By David Cassuto

Nadaya Suleman, the (now) self-described `Octomom´ has a sign on her lawn urging us to heed her example and “Don’t Let Your Dog or Cat Become an Octomom. Always Spay or Neuter.”   Suleman, who had octuplets 16 months ago (in addition to her other 6 children) and has been struggling to make ends meet, placed the sign on her lawn at the behest of PETA and in exchange for $5000.  She maintains that she is not doing it just for the money and that she loves animals and believes that they should be spayed and neutered.   ”Humans of course are much different,” she notes.   PETA claims the arrangement is a `win-win.´

I wonder who´s winning.  Is is it Suleman, who urges people not to let their companion animals be like her?  Is it reality tv, for which Suleman is now bound?  Is it the people who then compare their pets to Suleman?  Is it the animals who might therefore end up spayed?  Is it society who benefits from people spaying their animals so they don´t end up like Suleman?  To my eyes, this comparison manages to simultaneously demean both Suleman and the nonhuman animals to whom she compares herself .  She holds herself up as a type of undisciplined, thoughtless breeder to which spayed animals compare favorably.  Yet she also says that humans are different.

Different how?  Different in that it´s ok for humans to reproduce irresponsibly?  Different in that human reproduction should not be characterized as irresponsible?  Different in that discussions of human reproduction (and Suleman in particular) come laden with all kinds of unfortunate gender,  class and race politics?  And finally, different in that it is morally sound (and/or even right) to remove the reproductive organs of animals whereas doing the same to a human would violate all kinds of norms?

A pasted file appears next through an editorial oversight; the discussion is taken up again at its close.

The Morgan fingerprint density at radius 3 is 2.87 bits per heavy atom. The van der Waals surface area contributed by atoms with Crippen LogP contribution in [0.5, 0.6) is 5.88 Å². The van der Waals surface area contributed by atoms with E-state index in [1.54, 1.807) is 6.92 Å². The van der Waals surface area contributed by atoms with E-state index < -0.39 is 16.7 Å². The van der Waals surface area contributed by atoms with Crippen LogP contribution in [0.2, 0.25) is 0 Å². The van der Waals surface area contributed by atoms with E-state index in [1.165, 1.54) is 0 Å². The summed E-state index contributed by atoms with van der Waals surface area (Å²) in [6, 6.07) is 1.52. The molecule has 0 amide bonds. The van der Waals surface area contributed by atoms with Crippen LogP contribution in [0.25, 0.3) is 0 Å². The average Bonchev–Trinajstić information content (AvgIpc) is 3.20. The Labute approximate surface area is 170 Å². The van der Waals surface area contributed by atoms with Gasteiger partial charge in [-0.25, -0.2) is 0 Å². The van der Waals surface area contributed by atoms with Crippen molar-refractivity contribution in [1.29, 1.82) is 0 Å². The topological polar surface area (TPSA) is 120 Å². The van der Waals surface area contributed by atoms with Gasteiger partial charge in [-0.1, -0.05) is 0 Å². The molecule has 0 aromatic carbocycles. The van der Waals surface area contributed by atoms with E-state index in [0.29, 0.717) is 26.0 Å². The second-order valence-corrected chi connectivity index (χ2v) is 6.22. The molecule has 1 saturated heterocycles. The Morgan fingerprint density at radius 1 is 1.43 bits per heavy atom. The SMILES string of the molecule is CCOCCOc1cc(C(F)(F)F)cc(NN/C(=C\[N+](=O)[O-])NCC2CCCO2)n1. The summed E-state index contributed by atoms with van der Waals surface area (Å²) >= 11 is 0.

I have pondered before the ethical basis for sterilizing nonhumans even as I recognize the practical necessities involved.  I continue to worry, however, that practical necessity is a fragile reed on which to base a policy with serious moral implications.  Therefore, when I see the sterilization discussion being carelessly broadened in a way that encourages people to a) ignore the ethics of such actions at the nonhuman level; and b) treat human reproduction with the same broad strokes, it makes me think less about our responsibilities to companion animals and more about eugenics.

In short, Suleman and PETA´s arrangement seems less of  a `win-win´ than a mirror on the myriad ways our society can´t seem to win for losing.